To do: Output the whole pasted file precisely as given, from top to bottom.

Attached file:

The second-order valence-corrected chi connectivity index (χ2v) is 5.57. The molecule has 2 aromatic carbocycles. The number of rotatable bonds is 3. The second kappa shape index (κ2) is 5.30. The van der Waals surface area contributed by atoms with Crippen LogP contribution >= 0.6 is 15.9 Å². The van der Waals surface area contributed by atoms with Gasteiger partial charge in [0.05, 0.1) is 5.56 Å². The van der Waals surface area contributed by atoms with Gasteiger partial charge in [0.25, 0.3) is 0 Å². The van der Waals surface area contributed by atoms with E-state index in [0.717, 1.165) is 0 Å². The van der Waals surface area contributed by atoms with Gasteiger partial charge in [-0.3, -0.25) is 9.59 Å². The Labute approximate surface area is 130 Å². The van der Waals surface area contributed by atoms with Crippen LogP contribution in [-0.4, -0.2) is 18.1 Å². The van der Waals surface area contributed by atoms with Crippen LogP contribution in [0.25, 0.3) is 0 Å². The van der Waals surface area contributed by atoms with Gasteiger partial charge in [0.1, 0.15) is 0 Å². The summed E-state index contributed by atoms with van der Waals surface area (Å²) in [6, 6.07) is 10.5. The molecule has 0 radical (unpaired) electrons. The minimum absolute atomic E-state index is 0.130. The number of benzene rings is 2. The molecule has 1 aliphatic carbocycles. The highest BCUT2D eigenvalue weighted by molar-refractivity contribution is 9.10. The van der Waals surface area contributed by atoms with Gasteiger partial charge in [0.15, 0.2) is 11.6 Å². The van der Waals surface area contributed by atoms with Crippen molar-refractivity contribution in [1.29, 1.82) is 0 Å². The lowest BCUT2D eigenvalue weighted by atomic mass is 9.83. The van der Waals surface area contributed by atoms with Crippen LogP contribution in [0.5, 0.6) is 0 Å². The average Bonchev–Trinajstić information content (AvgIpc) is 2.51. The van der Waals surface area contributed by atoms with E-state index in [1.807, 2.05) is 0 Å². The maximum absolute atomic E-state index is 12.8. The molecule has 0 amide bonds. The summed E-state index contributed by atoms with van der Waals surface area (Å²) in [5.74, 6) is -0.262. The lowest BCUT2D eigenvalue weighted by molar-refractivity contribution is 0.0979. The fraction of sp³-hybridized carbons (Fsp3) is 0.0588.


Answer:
The second-order valence-corrected chi connectivity index (χ2v) is 5.57. The molecule has 2 aromatic carbocycles. The number of rotatable bonds is 3. The second kappa shape index (κ2) is 5.30. The van der Waals surface area contributed by atoms with Crippen LogP contribution >= 0.6 is 15.9 Å². The van der Waals surface area contributed by atoms with Gasteiger partial charge in [0.05, 0.1) is 5.56 Å². The van der Waals surface area contributed by atoms with Gasteiger partial charge in [0.25, 0.3) is 0 Å². The van der Waals surface area contributed by atoms with E-state index in [0.717, 1.165) is 0 Å². The van der Waals surface area contributed by atoms with Gasteiger partial charge in [-0.3, -0.25) is 9.59 Å². The Labute approximate surface area is 130 Å². The van der Waals surface area contributed by atoms with Crippen LogP contribution in [-0.4, -0.2) is 18.1 Å². The van der Waals surface area contributed by atoms with Crippen LogP contribution in [0.25, 0.3) is 0 Å². The van der Waals surface area contributed by atoms with Gasteiger partial charge in [0.1, 0.15) is 0 Å². The summed E-state index contributed by atoms with van der Waals surface area (Å²) in [6, 6.07) is 10.5. The molecule has 0 radical (unpaired) electrons. The minimum absolute atomic E-state index is 0.130. The number of benzene rings is 2. The molecule has 1 aliphatic carbocycles. The highest BCUT2D eigenvalue weighted by molar-refractivity contribution is 9.10. The van der Waals surface area contributed by atoms with Gasteiger partial charge in [0.15, 0.2) is 11.6 Å². The van der Waals surface area contributed by atoms with Crippen molar-refractivity contribution in [1.29, 1.82) is 0 Å². The lowest BCUT2D eigenvalue weighted by atomic mass is 9.83. The van der Waals surface area contributed by atoms with Crippen LogP contribution in [0.5, 0.6) is 0 Å². The average Bonchev–Trinajstić information content (AvgIpc) is 2.51. The van der Waals surface area contributed by atoms with E-state index in [1.807, 2.05) is 0 Å². The maximum absolute atomic E-state index is 12.8. The molecule has 0 amide bonds. The summed E-state index contributed by atoms with van der Waals surface area (Å²) in [5.74, 6) is -0.262. The lowest BCUT2D eigenvalue weighted by molar-refractivity contribution is 0.0979. The fraction of sp³-hybridized carbons (Fsp3) is 0.0588.